We all love to give our dogs a tasty treat from time to time, but it can be difficult to know what is safe. Giving treats with natural ingredients has become more popular in recent years, as has given fruit and veggies. There are plenty of foods that can be given safely in small amounts that will actually give your dog added nutrients as well as a delicious snack. so, can dogs eat apricots?
Risks of Apricots for Dogs
Apricots are a great snack for humans, but can dogs eat them without risk of health issues? Well, in certain circumstances they can, but there are certain parts of the fruit that must not be ingested. The seeds of an apricot contain trace amounts of Cyanide, as do the leaves, stem and pit (stone in the middle) which can be harmful or even fatal in large doses.
If you dog does manage to get hold of a whole apricot, it is important that you keep an eye out for signs of apricot poisoning, which would present with the following symptoms:
- Difficulty breathing
- Red gums
These symptoms can show as quickly as 15 minutes after your dog eats apricot, so you will need to keep a close eye on him. If you suspect apricot poisoning, you should get your dog checked by a vet immediately.
The flesh of an apricot provides lots of vitamins, minerals and antioxidants. Potassium is important for the function of blood vessels and muscle. It also works to regulate the acidity of bodily fluids. Fibre is essential for a healthy digestive system and is the best remedy for upset stomachs and bouts of diarrhoea. Apricot also contains beta carotene which is important for a variety of functions. It works as a precursor to Vitamin A, since dogs cannot make this vitamin on their own. Beta Carotene is also necessary for eye health and can help prevent ailments such as cataracts.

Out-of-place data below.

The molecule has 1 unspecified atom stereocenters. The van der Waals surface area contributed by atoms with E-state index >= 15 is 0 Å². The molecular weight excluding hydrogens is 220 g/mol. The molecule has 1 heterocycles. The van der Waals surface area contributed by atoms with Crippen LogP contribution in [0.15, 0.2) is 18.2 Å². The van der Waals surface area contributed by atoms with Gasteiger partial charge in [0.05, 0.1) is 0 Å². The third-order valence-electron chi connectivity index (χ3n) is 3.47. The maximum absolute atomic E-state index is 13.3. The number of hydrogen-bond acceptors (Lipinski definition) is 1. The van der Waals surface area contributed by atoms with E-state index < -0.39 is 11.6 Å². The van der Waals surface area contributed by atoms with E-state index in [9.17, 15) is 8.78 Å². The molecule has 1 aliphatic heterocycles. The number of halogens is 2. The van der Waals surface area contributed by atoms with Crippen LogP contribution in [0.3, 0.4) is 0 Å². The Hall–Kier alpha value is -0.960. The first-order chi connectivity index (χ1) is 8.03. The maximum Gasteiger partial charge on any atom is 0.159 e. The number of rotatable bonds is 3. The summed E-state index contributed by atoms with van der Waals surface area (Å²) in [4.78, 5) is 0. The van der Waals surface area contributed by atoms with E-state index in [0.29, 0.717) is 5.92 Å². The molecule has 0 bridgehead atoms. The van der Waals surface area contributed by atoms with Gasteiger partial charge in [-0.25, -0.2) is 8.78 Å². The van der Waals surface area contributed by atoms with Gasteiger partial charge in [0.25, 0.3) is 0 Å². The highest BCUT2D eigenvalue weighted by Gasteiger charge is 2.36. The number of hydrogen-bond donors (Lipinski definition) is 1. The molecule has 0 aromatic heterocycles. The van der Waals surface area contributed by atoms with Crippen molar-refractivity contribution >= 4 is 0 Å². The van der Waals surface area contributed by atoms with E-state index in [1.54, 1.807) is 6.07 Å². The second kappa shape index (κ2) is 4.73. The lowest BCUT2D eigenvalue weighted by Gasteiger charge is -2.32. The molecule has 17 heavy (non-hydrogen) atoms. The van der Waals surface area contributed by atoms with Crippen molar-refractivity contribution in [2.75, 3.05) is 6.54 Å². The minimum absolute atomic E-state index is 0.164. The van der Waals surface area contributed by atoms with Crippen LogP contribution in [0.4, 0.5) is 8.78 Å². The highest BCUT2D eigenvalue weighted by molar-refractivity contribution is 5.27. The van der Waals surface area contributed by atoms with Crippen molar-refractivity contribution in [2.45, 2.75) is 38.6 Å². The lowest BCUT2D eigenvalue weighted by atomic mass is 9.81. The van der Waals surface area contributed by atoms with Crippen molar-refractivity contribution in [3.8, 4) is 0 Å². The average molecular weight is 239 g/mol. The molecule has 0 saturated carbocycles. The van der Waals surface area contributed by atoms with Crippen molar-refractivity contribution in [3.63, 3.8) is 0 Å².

Conclusion – Can dogs eat Apricots?
So, how can you give your dog apricots safely? Before giving your dog an apricot treat, you must ensure that you remove the leaves, stem, pit and all seeds. An occasional treat of chopped apricot flesh, is a healthy alternative to processed dog treats. Dried apricots, however, should be avoided as they contain concentrated sugars and calories which can cause weight gain. Apricot should only be given in small amounts as too much can cause a build-up of fibre, leading to digestive distress.
Some ideas if you want to give apricot are simply chopping the flesh into treat sized pieces or mixing the flesh into their food. Alternatively, you can give your dog healthy grain free and gluten free treats like these alligator chews by Whimzees. The medium size is great for Patterdale Terriers and the chews help to remove build up around the teeth and support good dental health.
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